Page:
By Fariz Ismailzade
September 26th, 2016, The CACI Analyst
The frequently discussed but always delayed “North-South” transport corridor was finally kicked off during a trilateral summit of three Presidents in Baku in August. It will bring major geopolitical changes to the region and further cement the growing ties between Russia, Azerbaijan and Iran. Coupled with the “East-West” transport corridor, Baku is set to become a transport hub of the greater Eurasia.
By Stephen Blank (10/01/2014 issue of the CACI Analyst)
Iran is seeking to recapture lost ground in Central Asia and the Caucasus. Earlier signs that the nuclear issue might be moving towards a peaceful resolution has encouraged some of Iran’s neighbors to take preparatory steps to resume dialogue with Tehran. Iran has extensive ties with and influence in Afghanistan. Thus Iran’s vital interests are connected with the future of that country. As NATO winds down its presence there, the widespread concern about the future of Afghanistan may lead improved ties between Iran and Central Asian states who clearly want as many foreign governments as possible to exercise a moderating influence on Afghan developments.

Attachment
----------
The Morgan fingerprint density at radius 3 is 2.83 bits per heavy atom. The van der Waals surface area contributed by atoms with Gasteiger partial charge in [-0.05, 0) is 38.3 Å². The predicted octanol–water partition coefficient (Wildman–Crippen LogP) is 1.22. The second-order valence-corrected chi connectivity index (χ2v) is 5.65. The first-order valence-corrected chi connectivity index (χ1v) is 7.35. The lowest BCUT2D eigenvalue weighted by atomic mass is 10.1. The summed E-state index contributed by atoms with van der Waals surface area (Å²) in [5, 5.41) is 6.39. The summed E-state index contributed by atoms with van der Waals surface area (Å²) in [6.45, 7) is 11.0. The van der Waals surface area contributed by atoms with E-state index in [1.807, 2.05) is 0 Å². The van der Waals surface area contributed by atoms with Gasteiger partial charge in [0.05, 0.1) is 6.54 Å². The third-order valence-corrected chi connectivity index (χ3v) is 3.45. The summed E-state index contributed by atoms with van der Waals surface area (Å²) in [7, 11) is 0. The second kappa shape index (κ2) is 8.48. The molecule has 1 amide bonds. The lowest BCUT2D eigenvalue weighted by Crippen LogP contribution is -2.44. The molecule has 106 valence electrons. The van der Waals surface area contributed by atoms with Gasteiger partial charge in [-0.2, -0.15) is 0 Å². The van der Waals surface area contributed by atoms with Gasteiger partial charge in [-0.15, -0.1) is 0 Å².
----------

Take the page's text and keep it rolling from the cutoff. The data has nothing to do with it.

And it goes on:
The Central Asia-Caucasus Analyst is a biweekly publication of the Central Asia-Caucasus Institute & Silk Road Studies Program, a Joint Transatlantic Research and Policy Center affiliated with the American Foreign Policy Council, Washington DC., and the Institute for Security and Development Policy, Stockholm. For 15 years, the Analyst has brought cutting edge analysis of the region geared toward a practitioner audience.